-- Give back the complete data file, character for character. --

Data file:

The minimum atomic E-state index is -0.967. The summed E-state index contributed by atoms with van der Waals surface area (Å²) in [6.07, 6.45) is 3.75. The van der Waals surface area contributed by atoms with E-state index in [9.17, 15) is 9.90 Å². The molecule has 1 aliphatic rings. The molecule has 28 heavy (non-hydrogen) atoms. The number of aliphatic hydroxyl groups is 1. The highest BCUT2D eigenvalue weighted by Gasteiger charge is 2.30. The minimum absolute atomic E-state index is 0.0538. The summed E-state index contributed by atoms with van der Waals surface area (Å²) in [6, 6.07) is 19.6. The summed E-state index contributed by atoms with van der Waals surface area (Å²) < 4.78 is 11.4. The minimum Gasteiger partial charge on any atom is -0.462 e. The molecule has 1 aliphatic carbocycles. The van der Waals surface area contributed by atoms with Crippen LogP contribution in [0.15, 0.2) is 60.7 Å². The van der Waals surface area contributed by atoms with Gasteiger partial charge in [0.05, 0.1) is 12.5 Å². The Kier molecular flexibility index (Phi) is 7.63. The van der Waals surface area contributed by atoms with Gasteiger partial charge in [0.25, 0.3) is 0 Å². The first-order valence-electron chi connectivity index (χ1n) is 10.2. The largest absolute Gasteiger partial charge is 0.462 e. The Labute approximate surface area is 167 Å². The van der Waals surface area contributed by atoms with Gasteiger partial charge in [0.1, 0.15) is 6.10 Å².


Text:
The minimum atomic E-state index is -0.967. The summed E-state index contributed by atoms with van der Waals surface area (Å²) in [6.07, 6.45) is 3.75. The van der Waals surface area contributed by atoms with E-state index in [9.17, 15) is 9.90 Å². The molecule has 1 aliphatic rings. The molecule has 28 heavy (non-hydrogen) atoms. The number of aliphatic hydroxyl groups is 1. The highest BCUT2D eigenvalue weighted by Gasteiger charge is 2.30. The minimum absolute atomic E-state index is 0.0538. The summed E-state index contributed by atoms with van der Waals surface area (Å²) in [6, 6.07) is 19.6. The summed E-state index contributed by atoms with van der Waals surface area (Å²) < 4.78 is 11.4. The minimum Gasteiger partial charge on any atom is -0.462 e. The molecule has 1 aliphatic carbocycles. The van der Waals surface area contributed by atoms with Crippen LogP contribution in [0.15, 0.2) is 60.7 Å². The van der Waals surface area contributed by atoms with Gasteiger partial charge in [0.05, 0.1) is 12.5 Å². The Kier molecular flexibility index (Phi) is 7.63. The van der Waals surface area contributed by atoms with Gasteiger partial charge in [0.25, 0.3) is 0 Å². The first-order valence-electron chi connectivity index (χ1n) is 10.2. The largest absolute Gasteiger partial charge is 0.462 e. The Labute approximate surface area is 167 Å². The van der Waals surface area contributed by atoms with Gasteiger partial charge in [0.1, 0.15) is 6.10 Å².